Smog returns to Southeast Asia

Southeast Asia is again blanketed with a deadly haze as illegal fires burn throughout Indonesia. The annual scourge has been exacerbated, again, by weather patterns that facilitate the burn and make it more difficult to put the fires out. The result is a thick cloud of smog that has descended on neighboring countries, triggering health and diplomatic crises. As in the past, the government in Indonesia seems unable to control the situation. And, as in the past, regional governments seem unable to spur Jakarta to do more.

Fires are set annually in Indonesia during the dry season to clear land for palm oil, and pulp and paper plantations. This method is illegal, but that has rarely slowed farmers and land owners; blazes are set in remote regions, are not done “officially,” and it is often difficult to tell whose land is burning. In other words, establishing responsibility is a difficult, if not impossible, task. And in many cases, the land being burned has peat bogs that can catch fire and then smolder underground for years, unable to be extinguished.

Using fire is a traditional method to clear land, but the smog has become especially difficult during the last two decades. Experts blame rising demand for wood and palm products produced in these areas, as well as changing weather patterns that have made the smog worse. Dry conditions facilitate burning and make it harder to put out fires once they have started. That combination threatens to make this year’s smog the worst ever.

The result has been a surge in respiratory problems across the region, with official readings reaching “hazardous” levels in Indonesia and other Southeast Asian countries. According to official Indonesian statistics, 177,000 people suffered acute respiratory problems in seven provinces. Schools in Malaysia and Singapore have been forced to close. Air transportation has also been disrupted, and tourism is suffering. Experts anticipate that the direct economic cost of the smog this year will exceed the $9 billion in damage that occurred in 1997, the previous worst year on record.

The Indonesian government’s reaction has been mixed. It has not declared a national emergency, but it has mobilized sizable government resources to fight the fires. Over 22,000 people and 125 aircraft have been dispatched to battle the blazes. It is estimated that the government has spent nearly 500 billion rupiah (about $35 million) to fight the problem. At the same time, however, it has turned down offers of assistance from Singapore.

Indonesia President Joko Widodo has ordered action to be taken against “parties responsible for the forest fires.” It is reported that 100 people and as many as 200 companies are or have been investigated for the fires. Unfortunately, many of these properties are owned by individuals with political connections and enforcement of the law has been sporadic at best. Prosecutions have been even harder to come by. The country’s Environment Ministry is reportedly taking legal action against four companies for contributing to the smog.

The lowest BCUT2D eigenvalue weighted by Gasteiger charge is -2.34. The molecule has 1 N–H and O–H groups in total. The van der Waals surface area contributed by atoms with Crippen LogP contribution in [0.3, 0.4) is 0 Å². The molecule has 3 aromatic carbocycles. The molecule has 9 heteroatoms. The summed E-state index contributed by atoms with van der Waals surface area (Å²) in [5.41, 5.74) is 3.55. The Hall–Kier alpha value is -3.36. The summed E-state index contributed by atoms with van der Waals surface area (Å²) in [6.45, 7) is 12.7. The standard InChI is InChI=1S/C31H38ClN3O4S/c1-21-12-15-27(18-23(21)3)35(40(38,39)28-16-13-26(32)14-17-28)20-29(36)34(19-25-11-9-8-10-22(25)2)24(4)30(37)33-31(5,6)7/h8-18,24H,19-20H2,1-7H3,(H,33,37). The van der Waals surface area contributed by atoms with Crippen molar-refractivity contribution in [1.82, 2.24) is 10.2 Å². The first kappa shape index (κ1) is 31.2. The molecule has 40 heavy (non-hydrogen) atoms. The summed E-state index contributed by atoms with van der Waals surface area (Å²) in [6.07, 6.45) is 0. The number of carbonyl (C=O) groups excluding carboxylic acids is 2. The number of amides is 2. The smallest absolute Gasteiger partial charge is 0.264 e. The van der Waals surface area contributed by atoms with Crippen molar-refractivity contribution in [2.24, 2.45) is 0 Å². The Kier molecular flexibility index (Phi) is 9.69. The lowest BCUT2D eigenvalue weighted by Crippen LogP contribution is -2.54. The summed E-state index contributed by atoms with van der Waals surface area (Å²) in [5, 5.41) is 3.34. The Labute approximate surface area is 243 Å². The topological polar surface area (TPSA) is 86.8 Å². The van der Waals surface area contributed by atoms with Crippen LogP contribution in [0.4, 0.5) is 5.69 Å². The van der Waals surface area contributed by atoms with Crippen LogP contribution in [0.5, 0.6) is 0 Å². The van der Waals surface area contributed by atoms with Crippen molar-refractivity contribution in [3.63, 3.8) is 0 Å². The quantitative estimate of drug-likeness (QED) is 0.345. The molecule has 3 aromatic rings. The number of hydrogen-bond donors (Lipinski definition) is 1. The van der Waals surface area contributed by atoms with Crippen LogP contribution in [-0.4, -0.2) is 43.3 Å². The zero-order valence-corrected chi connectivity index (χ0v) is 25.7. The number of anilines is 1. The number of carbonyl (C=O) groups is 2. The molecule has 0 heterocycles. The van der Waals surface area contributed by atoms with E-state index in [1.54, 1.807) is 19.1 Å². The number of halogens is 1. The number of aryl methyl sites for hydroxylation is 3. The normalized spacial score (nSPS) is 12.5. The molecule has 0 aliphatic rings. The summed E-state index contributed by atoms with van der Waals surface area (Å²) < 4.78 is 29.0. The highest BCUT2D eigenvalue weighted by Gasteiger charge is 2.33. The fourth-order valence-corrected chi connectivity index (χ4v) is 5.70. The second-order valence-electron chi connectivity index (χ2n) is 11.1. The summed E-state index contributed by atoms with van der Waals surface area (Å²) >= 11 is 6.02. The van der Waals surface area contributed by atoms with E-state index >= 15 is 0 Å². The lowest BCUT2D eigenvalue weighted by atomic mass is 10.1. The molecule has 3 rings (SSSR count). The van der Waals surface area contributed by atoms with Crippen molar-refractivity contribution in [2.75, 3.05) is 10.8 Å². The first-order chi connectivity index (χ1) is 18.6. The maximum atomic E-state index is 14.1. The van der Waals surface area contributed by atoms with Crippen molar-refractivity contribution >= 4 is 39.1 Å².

The most effective tool to date has been the naming and shaming of individuals and corporations responsible for the fires. That task is complicated by the difficulty in identifying who owns specific plots of land: registries are antiquated and scattered. Indonesia has reportedly agreed to turn over the names of companies thought responsible for starting the fires; it has been reluctant to do so in the past. The region’s governments should also be pushing to punish those companies by banning their goods and products. Ironically, several of the polluting companies are palm oil conglomerates headquartered in Singapore and Malaysia.

What is most frustrating about this annual drama is that there is a mechanism to battle this scourge — the ASEAN Agreement on Transboundary Haze Pollution, which was signed in 2002. All 10 Association of South East Asian Nations member governments have ratified the agreement; Indonesia was the last to do so. But this agreement languishes, primarily because “the ASEAN way” obliges all ASEAN states to defer to the national prerogatives of the others. There is no way to compel Jakarta to honor its obligations under the agreement, although the impact of the smog on Indonesians should be incentive enough.

The best way to get action to combat the smog is to hit companies responsible on their bottom line. Not just by filing lawsuits, but by boycotting their products. A smart boycott is required, however. There are ways to clear land that do not cause this damage. Governments and consumers should promote sustainable palm oil production techniques, such as those certified by the Roundtable on Sustainable Palm Oil (RSPO), a body of consumers, green groups, plantation firms and consumer goods companies. Their standards demand that members stop cutting virgin forest, get palm oil only from land to which growers have clear rights, and not clear land with fires.

Twenty percent of the world’s palm oil is certified by the RSPO, and satellite data shows no fires burning on RSPO-certified palm plantations; there are 627 fires burning on plants without certification. Even if the Indonesian government cannot or will not enforce the law, the market can.